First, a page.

Applying the maximum-likelihood method of co-integration, this study analysed spatial market integration between an adjacent rice surplus market (India) and deficit markets (Bangladesh and Nepal). The main focus is on the government policies of these three rice-producing countries which have been imposed to reduce domestic price volatilities in rice markets during the recent ‘global food crisis’ in 2007–2008. The co-integration tests find that domestic rice prices of India, Bangladesh and Nepal are integrated both in short-run and long-run periods despite the imposition of export restriction policies by India. The reason that prices are transmitted so effectively is most likely to be the widespread informal cross-border trade through the porous borders among India, Bangladesh and Nepal.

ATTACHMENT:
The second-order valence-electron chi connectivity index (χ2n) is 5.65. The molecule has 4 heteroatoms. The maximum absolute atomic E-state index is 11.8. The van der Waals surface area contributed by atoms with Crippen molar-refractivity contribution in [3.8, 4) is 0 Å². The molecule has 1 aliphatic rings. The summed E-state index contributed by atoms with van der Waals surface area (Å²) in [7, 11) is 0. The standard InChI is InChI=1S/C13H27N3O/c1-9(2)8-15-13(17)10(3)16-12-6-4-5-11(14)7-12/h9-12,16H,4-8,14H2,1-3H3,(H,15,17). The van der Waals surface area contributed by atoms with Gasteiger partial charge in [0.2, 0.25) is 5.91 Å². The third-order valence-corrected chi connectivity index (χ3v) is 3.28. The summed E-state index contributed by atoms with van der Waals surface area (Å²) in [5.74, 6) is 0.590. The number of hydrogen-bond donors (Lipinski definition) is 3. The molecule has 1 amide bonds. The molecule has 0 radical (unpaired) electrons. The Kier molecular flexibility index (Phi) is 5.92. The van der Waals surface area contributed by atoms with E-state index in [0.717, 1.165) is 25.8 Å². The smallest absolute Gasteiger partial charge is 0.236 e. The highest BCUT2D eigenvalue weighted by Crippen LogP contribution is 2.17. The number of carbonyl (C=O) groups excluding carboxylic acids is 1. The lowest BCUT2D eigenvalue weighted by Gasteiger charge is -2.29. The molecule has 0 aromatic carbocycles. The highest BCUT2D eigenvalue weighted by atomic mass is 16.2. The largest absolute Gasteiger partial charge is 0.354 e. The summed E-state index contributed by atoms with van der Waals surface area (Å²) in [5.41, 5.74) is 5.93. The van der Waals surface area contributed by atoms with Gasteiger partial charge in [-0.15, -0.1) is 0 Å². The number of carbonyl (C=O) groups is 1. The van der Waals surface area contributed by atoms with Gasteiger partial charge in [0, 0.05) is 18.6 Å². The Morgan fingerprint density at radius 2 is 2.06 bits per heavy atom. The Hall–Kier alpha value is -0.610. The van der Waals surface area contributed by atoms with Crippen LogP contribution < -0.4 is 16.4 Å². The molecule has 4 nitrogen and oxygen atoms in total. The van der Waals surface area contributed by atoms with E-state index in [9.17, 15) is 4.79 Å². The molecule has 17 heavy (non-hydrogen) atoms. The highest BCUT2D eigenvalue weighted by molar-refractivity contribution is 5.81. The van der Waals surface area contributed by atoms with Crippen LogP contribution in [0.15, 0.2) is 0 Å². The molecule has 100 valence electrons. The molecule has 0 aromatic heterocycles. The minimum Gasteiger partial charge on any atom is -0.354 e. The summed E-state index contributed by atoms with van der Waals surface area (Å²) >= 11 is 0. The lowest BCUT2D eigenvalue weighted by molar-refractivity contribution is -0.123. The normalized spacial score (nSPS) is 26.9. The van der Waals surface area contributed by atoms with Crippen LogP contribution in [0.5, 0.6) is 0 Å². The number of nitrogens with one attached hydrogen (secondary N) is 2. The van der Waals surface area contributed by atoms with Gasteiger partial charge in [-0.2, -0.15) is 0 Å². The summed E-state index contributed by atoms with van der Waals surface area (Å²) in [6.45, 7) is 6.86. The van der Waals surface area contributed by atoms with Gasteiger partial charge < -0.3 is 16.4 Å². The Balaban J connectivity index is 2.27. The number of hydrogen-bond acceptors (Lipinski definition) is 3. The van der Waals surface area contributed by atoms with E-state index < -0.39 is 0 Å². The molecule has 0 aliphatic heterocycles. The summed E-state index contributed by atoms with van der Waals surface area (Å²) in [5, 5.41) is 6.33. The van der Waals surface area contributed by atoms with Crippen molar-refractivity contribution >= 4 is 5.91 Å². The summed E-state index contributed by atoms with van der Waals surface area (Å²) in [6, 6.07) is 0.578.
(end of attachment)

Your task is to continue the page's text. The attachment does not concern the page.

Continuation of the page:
|Number of pages||188|
|Journal||Australian Journal of Agricultural and Resource Economics|
|Publication status||Published - 2017|